One exhibit recalls the Mark McGwire-Sammy Sosa home run race of 1998. You can sit in a stadium seat and watch a video of McGwire’s 70th homer.
The museum also showcases gloves, jerseys, bats and balls used by the likes of Rogers Hornsby, Dizzy Dean, Stan Musial, Lou Brock, Bob Gibson and Schoendienst.
Fans are reminded that Musial, the greatest Cardinal of all time, was a three-time winner of the Most Valuable Player (MVP) award and seven-time National League batting champion with a career average of .331. When Musial retired after a 22-year career, he led the league in at-bats, games played, runs, hits, doubles and RBIs. You’ll see the 1943 contract he signed, his 1948 MVP plaque and the Presidential Medal of Freedom (the nation’s highest civilian honor) that he received in 2011, two years before his death at the age of 92.
A baseball buff’s visit to St, Louis is not complete without a tour of Busch Stadium, where guests are allowed to walk on the edge of the field, visit the press box and pose for pictures in the Cardinals’ dugout. Other highlights are the World Series trophies (for 1967, 1982, 2006 and 2011) and souvenir scorecards displayed in the stadium’s exclusive UMB Championship Club (only 450 tickets available each game). The Cards, you learn, have earned 11 World Championships; they also won in 1926, 1931, 1934, 1942, 1944, 1946 and 1964—before trophies were given out.
Other stops on the tour route include the elite Cardinals Club (for season-ticket holders) and Redbird Club, a private, air-conditioned area for 3,000 fans that includes a reserved seat outside and inside stands with food for purchase. The latter is decorated with oversized versions of vintage baseball cards from the collection of Cardinals owner Bill DeWitt Jr., all depicting former Cardinals.
The one-hour stadium tour, offered year-round, is wheelchair- and stroller-accessible. Save money on combo tickets that include both the Hall of Fame and stadium tour.
The current Busch Stadium, with a seating capacity of 43,000 and standing room for 3,000, replaced the one that existed in the same location from 1966-2005. Anheuser-Busch sold the Cardinals in 1996 to concentrate on the beer business but retains naming rights to the ballpark.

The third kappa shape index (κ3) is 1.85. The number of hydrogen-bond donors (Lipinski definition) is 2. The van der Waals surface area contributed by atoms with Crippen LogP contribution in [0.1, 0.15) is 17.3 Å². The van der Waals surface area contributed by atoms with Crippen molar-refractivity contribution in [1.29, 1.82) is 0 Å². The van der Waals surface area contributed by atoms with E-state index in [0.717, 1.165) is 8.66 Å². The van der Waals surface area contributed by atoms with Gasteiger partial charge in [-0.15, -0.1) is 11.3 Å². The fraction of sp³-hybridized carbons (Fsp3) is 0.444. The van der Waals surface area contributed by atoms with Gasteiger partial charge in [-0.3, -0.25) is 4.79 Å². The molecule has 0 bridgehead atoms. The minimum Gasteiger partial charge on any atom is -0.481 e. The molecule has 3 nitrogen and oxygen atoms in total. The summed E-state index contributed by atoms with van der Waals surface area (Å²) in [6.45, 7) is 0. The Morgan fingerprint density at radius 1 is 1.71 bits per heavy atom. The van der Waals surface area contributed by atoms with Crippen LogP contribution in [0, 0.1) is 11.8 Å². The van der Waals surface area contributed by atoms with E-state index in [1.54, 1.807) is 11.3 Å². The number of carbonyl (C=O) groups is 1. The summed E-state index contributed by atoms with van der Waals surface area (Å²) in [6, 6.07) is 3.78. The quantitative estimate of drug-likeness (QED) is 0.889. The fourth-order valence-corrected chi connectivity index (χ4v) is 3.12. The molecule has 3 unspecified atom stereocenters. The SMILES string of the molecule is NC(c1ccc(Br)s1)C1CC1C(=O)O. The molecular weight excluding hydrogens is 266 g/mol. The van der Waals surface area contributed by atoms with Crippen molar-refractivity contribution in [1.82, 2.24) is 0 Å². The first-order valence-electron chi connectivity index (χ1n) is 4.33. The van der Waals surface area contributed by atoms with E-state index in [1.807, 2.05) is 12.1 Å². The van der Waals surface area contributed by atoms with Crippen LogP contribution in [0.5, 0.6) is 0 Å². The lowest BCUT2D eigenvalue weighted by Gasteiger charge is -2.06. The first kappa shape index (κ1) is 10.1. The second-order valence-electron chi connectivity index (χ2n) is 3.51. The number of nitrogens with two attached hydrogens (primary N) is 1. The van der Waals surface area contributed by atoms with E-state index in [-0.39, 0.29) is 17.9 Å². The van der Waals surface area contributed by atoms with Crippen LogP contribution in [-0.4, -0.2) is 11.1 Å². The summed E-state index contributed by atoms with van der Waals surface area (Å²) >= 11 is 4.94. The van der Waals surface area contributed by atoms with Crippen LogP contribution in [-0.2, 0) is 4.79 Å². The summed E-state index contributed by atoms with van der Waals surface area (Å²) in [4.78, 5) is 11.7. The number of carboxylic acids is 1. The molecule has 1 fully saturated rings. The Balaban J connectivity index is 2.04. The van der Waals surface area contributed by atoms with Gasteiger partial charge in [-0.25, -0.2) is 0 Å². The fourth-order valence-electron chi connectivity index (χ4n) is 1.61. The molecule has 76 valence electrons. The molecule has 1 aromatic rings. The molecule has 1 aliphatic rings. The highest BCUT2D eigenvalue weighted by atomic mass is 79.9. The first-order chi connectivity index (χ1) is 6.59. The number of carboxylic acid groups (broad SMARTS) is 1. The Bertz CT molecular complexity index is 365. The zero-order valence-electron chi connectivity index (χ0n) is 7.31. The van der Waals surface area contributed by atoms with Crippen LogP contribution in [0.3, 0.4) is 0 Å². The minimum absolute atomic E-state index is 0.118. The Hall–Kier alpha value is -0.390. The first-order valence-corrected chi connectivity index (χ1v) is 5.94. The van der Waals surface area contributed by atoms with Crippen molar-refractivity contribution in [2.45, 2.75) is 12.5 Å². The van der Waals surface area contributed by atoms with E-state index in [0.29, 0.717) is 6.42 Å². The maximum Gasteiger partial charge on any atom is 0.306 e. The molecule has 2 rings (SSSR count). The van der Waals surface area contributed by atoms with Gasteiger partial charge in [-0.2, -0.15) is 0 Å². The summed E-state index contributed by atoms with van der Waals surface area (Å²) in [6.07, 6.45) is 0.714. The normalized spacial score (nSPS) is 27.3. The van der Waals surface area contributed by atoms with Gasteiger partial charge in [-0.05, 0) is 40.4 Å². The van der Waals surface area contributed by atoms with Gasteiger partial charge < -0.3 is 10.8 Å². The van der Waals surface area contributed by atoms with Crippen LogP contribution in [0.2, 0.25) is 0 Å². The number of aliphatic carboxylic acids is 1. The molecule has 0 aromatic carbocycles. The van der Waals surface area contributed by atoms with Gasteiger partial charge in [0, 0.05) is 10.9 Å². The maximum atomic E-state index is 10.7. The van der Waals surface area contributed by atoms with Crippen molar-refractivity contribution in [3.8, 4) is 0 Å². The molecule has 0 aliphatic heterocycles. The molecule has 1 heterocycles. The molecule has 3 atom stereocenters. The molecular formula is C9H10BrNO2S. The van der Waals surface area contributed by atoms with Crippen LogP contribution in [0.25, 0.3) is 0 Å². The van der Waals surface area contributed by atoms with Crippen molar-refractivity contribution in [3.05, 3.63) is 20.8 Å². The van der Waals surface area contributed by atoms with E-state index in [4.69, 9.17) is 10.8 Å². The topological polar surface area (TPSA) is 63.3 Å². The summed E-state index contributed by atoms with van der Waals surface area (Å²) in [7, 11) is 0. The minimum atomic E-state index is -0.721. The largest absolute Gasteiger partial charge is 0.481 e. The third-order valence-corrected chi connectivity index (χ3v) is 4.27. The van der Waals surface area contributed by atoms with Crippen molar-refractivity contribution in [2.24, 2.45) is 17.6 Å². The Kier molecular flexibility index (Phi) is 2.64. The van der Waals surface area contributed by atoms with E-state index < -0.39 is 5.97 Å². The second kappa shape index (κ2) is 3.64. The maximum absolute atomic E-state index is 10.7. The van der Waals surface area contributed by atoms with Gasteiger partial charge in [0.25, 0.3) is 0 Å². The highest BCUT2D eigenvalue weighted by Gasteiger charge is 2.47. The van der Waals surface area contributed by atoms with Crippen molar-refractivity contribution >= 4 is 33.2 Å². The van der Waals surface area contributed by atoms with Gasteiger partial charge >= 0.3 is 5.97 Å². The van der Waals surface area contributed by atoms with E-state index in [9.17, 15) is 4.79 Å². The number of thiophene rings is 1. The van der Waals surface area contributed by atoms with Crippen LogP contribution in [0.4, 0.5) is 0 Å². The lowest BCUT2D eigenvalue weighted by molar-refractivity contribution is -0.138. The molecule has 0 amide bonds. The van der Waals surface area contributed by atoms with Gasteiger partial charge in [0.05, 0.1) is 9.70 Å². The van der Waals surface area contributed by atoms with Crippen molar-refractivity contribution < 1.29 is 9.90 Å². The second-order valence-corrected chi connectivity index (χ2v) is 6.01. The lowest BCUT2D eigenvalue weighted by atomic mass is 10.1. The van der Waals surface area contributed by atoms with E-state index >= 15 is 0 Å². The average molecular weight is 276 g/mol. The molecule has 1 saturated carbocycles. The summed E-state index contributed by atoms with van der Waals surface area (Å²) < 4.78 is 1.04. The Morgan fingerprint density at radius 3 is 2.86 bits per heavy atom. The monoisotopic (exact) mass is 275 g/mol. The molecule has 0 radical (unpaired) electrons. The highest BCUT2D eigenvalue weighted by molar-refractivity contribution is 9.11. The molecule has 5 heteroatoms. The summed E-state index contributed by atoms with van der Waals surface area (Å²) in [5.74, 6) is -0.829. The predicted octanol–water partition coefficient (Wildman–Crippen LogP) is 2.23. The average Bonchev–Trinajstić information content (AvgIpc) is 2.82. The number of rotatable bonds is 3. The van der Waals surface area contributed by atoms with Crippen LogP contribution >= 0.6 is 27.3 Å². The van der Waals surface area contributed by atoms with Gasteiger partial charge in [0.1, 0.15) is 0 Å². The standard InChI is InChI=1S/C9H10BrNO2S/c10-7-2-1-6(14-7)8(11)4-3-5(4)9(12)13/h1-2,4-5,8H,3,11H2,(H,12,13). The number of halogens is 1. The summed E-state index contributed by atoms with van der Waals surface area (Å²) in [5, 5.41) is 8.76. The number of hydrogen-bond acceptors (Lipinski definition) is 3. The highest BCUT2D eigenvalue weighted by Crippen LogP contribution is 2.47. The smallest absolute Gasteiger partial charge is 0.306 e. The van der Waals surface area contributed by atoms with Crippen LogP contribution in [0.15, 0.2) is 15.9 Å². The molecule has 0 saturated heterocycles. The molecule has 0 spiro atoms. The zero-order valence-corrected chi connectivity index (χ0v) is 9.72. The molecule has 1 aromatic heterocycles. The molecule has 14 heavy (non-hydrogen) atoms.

The outdoor plaza at Ballpark Village is called Busch II Infield in recognition of the previous Busch Stadium (the second of three bearing that name) that once stood on the site. A jumbo LED screen carries the game being played across the street, and there’s a stage for live entertainment.
Besides ballpark fun, our second favorite pastime in St. Louis is taking the free brewery tour, complete with samples afterwards, at the historic Anheuser-Busch plant just south of downtown. Included is a visit to the 1885 stables housing the Budweiser Clydesdales. If it’s mealtime, consider having lunch or dinner at the indoor-outdoor Biergarten restaurant.
On our St. Louis baseball vacation last summer, we stayed at a downtown hotel just blocks from the ballpark. The Drury Plaza Hotel St. Louis at the Arch offered a convenient location and view of the riverfront’s Gateway Arch, but better yet, the room rate at Drury hotels includes a buffet breakfast and buffet dinner in the lobby. Kickback, the free evening meal deal (5:30-7 p.m.), features items like tacos, hot dogs and chili, along with soup and salad—plus soft drinks and tickets for up to three complimentary alcoholic beverages.
For more information about Ballpark Village, visit stlballparkvillage.com.
Tourist information on St. Louis is available from Explore St. Louis, 800-916-0092; explorestlouis.com.
—By Randy Mink, Managing Editor, Leisure Group Travel Magazine